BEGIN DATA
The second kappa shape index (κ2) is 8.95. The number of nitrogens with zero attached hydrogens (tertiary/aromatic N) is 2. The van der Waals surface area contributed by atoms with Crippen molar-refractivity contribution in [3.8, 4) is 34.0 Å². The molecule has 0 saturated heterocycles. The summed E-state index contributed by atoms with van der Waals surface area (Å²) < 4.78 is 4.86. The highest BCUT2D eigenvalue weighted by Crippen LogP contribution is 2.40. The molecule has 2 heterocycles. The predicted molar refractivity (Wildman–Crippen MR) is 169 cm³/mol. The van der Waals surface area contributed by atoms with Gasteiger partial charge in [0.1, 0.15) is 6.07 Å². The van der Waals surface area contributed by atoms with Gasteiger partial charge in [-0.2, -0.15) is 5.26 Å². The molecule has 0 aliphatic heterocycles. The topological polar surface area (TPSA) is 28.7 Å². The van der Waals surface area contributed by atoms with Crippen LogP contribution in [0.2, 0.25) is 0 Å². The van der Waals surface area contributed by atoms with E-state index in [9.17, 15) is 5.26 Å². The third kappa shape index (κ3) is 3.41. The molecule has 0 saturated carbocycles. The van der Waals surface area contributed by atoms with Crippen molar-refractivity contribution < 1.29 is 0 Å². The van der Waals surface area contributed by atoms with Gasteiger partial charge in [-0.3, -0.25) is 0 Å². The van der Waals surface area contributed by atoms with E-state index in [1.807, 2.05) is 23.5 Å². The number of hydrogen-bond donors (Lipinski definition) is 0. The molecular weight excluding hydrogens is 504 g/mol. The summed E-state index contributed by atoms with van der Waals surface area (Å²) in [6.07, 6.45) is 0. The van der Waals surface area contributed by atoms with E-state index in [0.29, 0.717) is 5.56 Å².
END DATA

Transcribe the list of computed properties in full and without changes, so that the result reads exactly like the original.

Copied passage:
The second kappa shape index (κ2) is 8.95. The number of nitrogens with zero attached hydrogens (tertiary/aromatic N) is 2. The van der Waals surface area contributed by atoms with Crippen molar-refractivity contribution in [3.8, 4) is 34.0 Å². The molecule has 0 saturated heterocycles. The summed E-state index contributed by atoms with van der Waals surface area (Å²) < 4.78 is 4.86. The highest BCUT2D eigenvalue weighted by Crippen LogP contribution is 2.40. The molecule has 2 heterocycles. The predicted molar refractivity (Wildman–Crippen MR) is 169 cm³/mol. The van der Waals surface area contributed by atoms with Gasteiger partial charge in [0.1, 0.15) is 6.07 Å². The van der Waals surface area contributed by atoms with Gasteiger partial charge in [-0.2, -0.15) is 5.26 Å². The molecule has 0 aliphatic heterocycles. The topological polar surface area (TPSA) is 28.7 Å². The van der Waals surface area contributed by atoms with Crippen LogP contribution in [0.2, 0.25) is 0 Å². The van der Waals surface area contributed by atoms with E-state index in [9.17, 15) is 5.26 Å². The third kappa shape index (κ3) is 3.41. The molecule has 0 saturated carbocycles. The van der Waals surface area contributed by atoms with Crippen molar-refractivity contribution < 1.29 is 0 Å². The van der Waals surface area contributed by atoms with Gasteiger partial charge in [-0.3, -0.25) is 0 Å². The van der Waals surface area contributed by atoms with E-state index in [1.807, 2.05) is 23.5 Å². The number of hydrogen-bond donors (Lipinski definition) is 0. The molecular weight excluding hydrogens is 504 g/mol. The summed E-state index contributed by atoms with van der Waals surface area (Å²) in [6.07, 6.45) is 0. The van der Waals surface area contributed by atoms with E-state index in [0.29, 0.717) is 5.56 Å².